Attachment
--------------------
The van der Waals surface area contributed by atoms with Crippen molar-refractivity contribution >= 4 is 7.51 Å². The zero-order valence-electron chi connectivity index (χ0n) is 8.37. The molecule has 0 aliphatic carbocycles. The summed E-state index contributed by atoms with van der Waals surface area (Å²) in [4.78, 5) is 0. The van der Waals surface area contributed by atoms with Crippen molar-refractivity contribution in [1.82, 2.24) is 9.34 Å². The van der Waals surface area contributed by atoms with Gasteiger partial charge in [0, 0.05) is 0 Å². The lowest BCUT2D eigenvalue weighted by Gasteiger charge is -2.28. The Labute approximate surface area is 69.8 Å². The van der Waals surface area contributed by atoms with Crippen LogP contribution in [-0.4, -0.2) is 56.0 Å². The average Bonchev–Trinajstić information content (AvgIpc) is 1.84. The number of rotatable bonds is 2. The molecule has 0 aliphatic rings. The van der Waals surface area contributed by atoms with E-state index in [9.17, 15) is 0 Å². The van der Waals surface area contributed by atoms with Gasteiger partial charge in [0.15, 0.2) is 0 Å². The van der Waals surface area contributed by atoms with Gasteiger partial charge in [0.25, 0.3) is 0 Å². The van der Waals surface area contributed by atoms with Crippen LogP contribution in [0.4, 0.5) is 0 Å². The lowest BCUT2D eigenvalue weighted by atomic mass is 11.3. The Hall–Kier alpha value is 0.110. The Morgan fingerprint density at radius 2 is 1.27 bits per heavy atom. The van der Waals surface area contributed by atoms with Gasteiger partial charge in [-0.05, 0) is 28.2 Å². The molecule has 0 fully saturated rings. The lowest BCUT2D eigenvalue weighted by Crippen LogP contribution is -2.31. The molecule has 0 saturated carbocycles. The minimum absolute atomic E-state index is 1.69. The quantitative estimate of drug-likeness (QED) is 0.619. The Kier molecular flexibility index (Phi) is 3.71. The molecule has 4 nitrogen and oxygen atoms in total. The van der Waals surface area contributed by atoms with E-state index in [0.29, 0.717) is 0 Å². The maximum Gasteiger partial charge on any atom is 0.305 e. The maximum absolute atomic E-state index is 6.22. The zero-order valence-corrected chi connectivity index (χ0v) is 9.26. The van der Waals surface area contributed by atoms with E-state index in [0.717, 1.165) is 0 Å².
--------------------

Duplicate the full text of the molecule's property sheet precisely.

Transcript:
The van der Waals surface area contributed by atoms with Crippen molar-refractivity contribution >= 4 is 7.51 Å². The zero-order valence-electron chi connectivity index (χ0n) is 8.37. The molecule has 0 aliphatic carbocycles. The summed E-state index contributed by atoms with van der Waals surface area (Å²) in [4.78, 5) is 0. The van der Waals surface area contributed by atoms with Crippen molar-refractivity contribution in [1.82, 2.24) is 9.34 Å². The van der Waals surface area contributed by atoms with Gasteiger partial charge in [0, 0.05) is 0 Å². The lowest BCUT2D eigenvalue weighted by Gasteiger charge is -2.28. The Labute approximate surface area is 69.8 Å². The van der Waals surface area contributed by atoms with Crippen LogP contribution in [-0.4, -0.2) is 56.0 Å². The average Bonchev–Trinajstić information content (AvgIpc) is 1.84. The number of rotatable bonds is 2. The molecule has 0 aliphatic rings. The van der Waals surface area contributed by atoms with E-state index in [9.17, 15) is 0 Å². The van der Waals surface area contributed by atoms with Gasteiger partial charge in [0.15, 0.2) is 0 Å². The van der Waals surface area contributed by atoms with Gasteiger partial charge in [0.25, 0.3) is 0 Å². The van der Waals surface area contributed by atoms with Crippen LogP contribution in [0.4, 0.5) is 0 Å². The lowest BCUT2D eigenvalue weighted by atomic mass is 11.3. The Hall–Kier alpha value is 0.110. The Morgan fingerprint density at radius 2 is 1.27 bits per heavy atom. The van der Waals surface area contributed by atoms with Gasteiger partial charge in [-0.05, 0) is 28.2 Å². The molecule has 0 fully saturated rings. The lowest BCUT2D eigenvalue weighted by Crippen LogP contribution is -2.31. The molecule has 0 saturated carbocycles. The minimum absolute atomic E-state index is 1.69. The quantitative estimate of drug-likeness (QED) is 0.619. The Kier molecular flexibility index (Phi) is 3.71. The molecule has 4 nitrogen and oxygen atoms in total. The van der Waals surface area contributed by atoms with E-state index in [0.29, 0.717) is 0 Å². The maximum Gasteiger partial charge on any atom is 0.305 e. The maximum absolute atomic E-state index is 6.22. The zero-order valence-corrected chi connectivity index (χ0v) is 9.26. The van der Waals surface area contributed by atoms with E-state index in [0.717, 1.165) is 0 Å².